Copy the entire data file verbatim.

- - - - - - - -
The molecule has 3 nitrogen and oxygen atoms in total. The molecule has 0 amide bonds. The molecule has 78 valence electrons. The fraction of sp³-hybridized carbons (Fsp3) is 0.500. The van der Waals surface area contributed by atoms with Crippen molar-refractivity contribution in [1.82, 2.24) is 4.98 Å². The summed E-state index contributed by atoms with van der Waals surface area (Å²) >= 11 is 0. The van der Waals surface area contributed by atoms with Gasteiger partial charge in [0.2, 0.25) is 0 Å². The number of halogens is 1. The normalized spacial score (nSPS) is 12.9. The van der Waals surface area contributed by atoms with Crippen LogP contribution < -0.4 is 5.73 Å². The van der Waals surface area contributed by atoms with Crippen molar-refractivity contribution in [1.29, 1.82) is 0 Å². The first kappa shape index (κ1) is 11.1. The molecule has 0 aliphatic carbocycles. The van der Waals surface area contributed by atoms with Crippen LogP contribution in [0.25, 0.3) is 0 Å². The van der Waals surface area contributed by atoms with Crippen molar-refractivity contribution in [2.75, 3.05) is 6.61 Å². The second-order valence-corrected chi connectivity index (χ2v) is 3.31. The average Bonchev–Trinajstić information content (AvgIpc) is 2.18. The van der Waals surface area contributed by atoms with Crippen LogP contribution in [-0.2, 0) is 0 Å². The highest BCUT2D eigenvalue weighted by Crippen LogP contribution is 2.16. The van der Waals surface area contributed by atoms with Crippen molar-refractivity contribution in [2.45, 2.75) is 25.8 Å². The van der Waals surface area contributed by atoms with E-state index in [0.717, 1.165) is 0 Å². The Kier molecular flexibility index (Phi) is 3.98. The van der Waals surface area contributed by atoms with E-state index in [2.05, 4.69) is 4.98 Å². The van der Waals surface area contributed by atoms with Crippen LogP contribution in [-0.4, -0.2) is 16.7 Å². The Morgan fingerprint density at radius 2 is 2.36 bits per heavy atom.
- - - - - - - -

The molecule has 3 nitrogen and oxygen atoms in total. The molecule has 0 amide bonds. The molecule has 78 valence electrons. The fraction of sp³-hybridized carbons (Fsp3) is 0.500. The van der Waals surface area contributed by atoms with Crippen molar-refractivity contribution in [1.82, 2.24) is 4.98 Å². The summed E-state index contributed by atoms with van der Waals surface area (Å²) >= 11 is 0. The van der Waals surface area contributed by atoms with Gasteiger partial charge in [0.2, 0.25) is 0 Å². The number of halogens is 1. The normalized spacial score (nSPS) is 12.9. The van der Waals surface area contributed by atoms with Crippen LogP contribution < -0.4 is 5.73 Å². The van der Waals surface area contributed by atoms with Crippen molar-refractivity contribution in [1.29, 1.82) is 0 Å². The first kappa shape index (κ1) is 11.1. The molecule has 0 aliphatic carbocycles. The van der Waals surface area contributed by atoms with Crippen LogP contribution in [0.25, 0.3) is 0 Å². The van der Waals surface area contributed by atoms with Crippen molar-refractivity contribution in [2.75, 3.05) is 6.61 Å². The second-order valence-corrected chi connectivity index (χ2v) is 3.31. The average Bonchev–Trinajstić information content (AvgIpc) is 2.18. The van der Waals surface area contributed by atoms with Crippen LogP contribution in [-0.2, 0) is 0 Å². The highest BCUT2D eigenvalue weighted by Crippen LogP contribution is 2.16. The van der Waals surface area contributed by atoms with Crippen molar-refractivity contribution in [2.45, 2.75) is 25.8 Å². The van der Waals surface area contributed by atoms with E-state index in [0.717, 1.165) is 0 Å². The Kier molecular flexibility index (Phi) is 3.98. The van der Waals surface area contributed by atoms with E-state index in [2.05, 4.69) is 4.98 Å². The van der Waals surface area contributed by atoms with Crippen LogP contribution in [-0.4, -0.2) is 16.7 Å². The Morgan fingerprint density at radius 2 is 2.36 bits per heavy atom.